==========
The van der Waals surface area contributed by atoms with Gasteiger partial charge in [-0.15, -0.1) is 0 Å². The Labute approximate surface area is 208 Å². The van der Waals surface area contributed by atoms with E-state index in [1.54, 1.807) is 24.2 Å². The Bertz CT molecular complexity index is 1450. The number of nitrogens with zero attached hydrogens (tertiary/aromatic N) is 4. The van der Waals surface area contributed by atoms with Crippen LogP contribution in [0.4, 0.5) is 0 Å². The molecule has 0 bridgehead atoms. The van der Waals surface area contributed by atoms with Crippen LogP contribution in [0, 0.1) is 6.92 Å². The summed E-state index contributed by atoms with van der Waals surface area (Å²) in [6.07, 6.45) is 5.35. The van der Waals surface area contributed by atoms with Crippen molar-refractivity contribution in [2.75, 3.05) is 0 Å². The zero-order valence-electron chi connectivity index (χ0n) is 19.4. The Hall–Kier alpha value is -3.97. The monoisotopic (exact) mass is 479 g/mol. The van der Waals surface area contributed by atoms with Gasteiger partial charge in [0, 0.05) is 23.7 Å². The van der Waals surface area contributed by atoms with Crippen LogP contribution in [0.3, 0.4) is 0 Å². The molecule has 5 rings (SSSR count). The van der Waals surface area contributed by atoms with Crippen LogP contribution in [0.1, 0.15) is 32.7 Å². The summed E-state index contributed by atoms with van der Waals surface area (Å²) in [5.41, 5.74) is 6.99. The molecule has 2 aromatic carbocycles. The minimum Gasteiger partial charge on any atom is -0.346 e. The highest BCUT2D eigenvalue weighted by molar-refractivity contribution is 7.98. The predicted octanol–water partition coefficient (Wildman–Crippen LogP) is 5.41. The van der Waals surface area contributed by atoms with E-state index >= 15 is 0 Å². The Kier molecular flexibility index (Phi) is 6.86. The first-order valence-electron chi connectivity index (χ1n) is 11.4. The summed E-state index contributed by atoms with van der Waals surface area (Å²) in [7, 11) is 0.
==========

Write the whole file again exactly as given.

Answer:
The van der Waals surface area contributed by atoms with Gasteiger partial charge in [-0.15, -0.1) is 0 Å². The Labute approximate surface area is 208 Å². The van der Waals surface area contributed by atoms with E-state index in [1.54, 1.807) is 24.2 Å². The Bertz CT molecular complexity index is 1450. The number of nitrogens with zero attached hydrogens (tertiary/aromatic N) is 4. The van der Waals surface area contributed by atoms with Crippen LogP contribution in [0.4, 0.5) is 0 Å². The molecule has 0 bridgehead atoms. The van der Waals surface area contributed by atoms with Crippen LogP contribution in [0, 0.1) is 6.92 Å². The summed E-state index contributed by atoms with van der Waals surface area (Å²) in [6.07, 6.45) is 5.35. The van der Waals surface area contributed by atoms with Crippen molar-refractivity contribution in [2.75, 3.05) is 0 Å². The zero-order valence-electron chi connectivity index (χ0n) is 19.4. The Hall–Kier alpha value is -3.97. The monoisotopic (exact) mass is 479 g/mol. The van der Waals surface area contributed by atoms with Gasteiger partial charge in [0, 0.05) is 23.7 Å². The van der Waals surface area contributed by atoms with Crippen LogP contribution in [0.3, 0.4) is 0 Å². The molecule has 5 rings (SSSR count). The van der Waals surface area contributed by atoms with Crippen LogP contribution in [0.1, 0.15) is 32.7 Å². The summed E-state index contributed by atoms with van der Waals surface area (Å²) in [5.41, 5.74) is 6.99. The molecule has 2 aromatic carbocycles. The minimum Gasteiger partial charge on any atom is -0.346 e. The highest BCUT2D eigenvalue weighted by molar-refractivity contribution is 7.98. The predicted octanol–water partition coefficient (Wildman–Crippen LogP) is 5.41. The van der Waals surface area contributed by atoms with E-state index >= 15 is 0 Å². The Kier molecular flexibility index (Phi) is 6.86. The first-order valence-electron chi connectivity index (χ1n) is 11.4. The summed E-state index contributed by atoms with van der Waals surface area (Å²) in [7, 11) is 0.